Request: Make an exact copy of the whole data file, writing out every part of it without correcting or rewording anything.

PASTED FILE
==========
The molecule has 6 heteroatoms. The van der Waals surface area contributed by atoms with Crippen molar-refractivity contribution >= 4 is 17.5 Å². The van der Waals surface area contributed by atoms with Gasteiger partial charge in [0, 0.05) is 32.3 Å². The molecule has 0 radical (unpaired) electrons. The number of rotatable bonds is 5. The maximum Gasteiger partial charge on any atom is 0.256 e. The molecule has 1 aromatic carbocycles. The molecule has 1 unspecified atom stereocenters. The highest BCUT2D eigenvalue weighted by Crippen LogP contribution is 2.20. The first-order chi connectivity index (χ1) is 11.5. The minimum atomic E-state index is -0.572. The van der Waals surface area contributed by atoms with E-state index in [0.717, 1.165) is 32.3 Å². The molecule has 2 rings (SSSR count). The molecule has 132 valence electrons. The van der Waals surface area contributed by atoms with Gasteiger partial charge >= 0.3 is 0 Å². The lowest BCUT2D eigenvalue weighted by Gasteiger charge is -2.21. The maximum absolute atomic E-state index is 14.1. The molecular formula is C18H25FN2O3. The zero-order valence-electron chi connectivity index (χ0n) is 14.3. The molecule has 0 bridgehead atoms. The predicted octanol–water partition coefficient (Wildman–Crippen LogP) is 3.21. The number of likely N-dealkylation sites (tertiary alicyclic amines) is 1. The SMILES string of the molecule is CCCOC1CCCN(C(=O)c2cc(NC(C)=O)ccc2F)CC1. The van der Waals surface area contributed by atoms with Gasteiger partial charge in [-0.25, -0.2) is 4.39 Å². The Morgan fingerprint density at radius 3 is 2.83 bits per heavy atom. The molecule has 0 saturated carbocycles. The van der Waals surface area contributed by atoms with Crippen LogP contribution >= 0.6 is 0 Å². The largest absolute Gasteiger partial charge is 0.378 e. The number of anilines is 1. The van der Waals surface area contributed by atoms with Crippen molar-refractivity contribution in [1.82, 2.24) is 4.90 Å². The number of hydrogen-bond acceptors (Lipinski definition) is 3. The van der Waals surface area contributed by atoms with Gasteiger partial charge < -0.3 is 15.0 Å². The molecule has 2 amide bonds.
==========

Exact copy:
The molecule has 6 heteroatoms. The van der Waals surface area contributed by atoms with Crippen molar-refractivity contribution >= 4 is 17.5 Å². The van der Waals surface area contributed by atoms with Gasteiger partial charge in [0, 0.05) is 32.3 Å². The molecule has 0 radical (unpaired) electrons. The number of rotatable bonds is 5. The maximum Gasteiger partial charge on any atom is 0.256 e. The molecule has 1 aromatic carbocycles. The molecule has 1 unspecified atom stereocenters. The highest BCUT2D eigenvalue weighted by Crippen LogP contribution is 2.20. The first-order chi connectivity index (χ1) is 11.5. The minimum atomic E-state index is -0.572. The van der Waals surface area contributed by atoms with E-state index in [0.717, 1.165) is 32.3 Å². The molecule has 2 rings (SSSR count). The molecule has 132 valence electrons. The van der Waals surface area contributed by atoms with Gasteiger partial charge >= 0.3 is 0 Å². The lowest BCUT2D eigenvalue weighted by Gasteiger charge is -2.21. The maximum absolute atomic E-state index is 14.1. The molecular formula is C18H25FN2O3. The zero-order valence-electron chi connectivity index (χ0n) is 14.3. The molecule has 0 bridgehead atoms. The predicted octanol–water partition coefficient (Wildman–Crippen LogP) is 3.21. The number of likely N-dealkylation sites (tertiary alicyclic amines) is 1. The SMILES string of the molecule is CCCOC1CCCN(C(=O)c2cc(NC(C)=O)ccc2F)CC1. The van der Waals surface area contributed by atoms with Gasteiger partial charge in [-0.25, -0.2) is 4.39 Å². The Morgan fingerprint density at radius 3 is 2.83 bits per heavy atom. The molecule has 0 saturated carbocycles. The van der Waals surface area contributed by atoms with Crippen LogP contribution >= 0.6 is 0 Å². The largest absolute Gasteiger partial charge is 0.378 e. The number of anilines is 1. The van der Waals surface area contributed by atoms with Crippen molar-refractivity contribution in [1.82, 2.24) is 4.90 Å². The number of hydrogen-bond acceptors (Lipinski definition) is 3. The van der Waals surface area contributed by atoms with Gasteiger partial charge < -0.3 is 15.0 Å². The molecule has 2 amide bonds.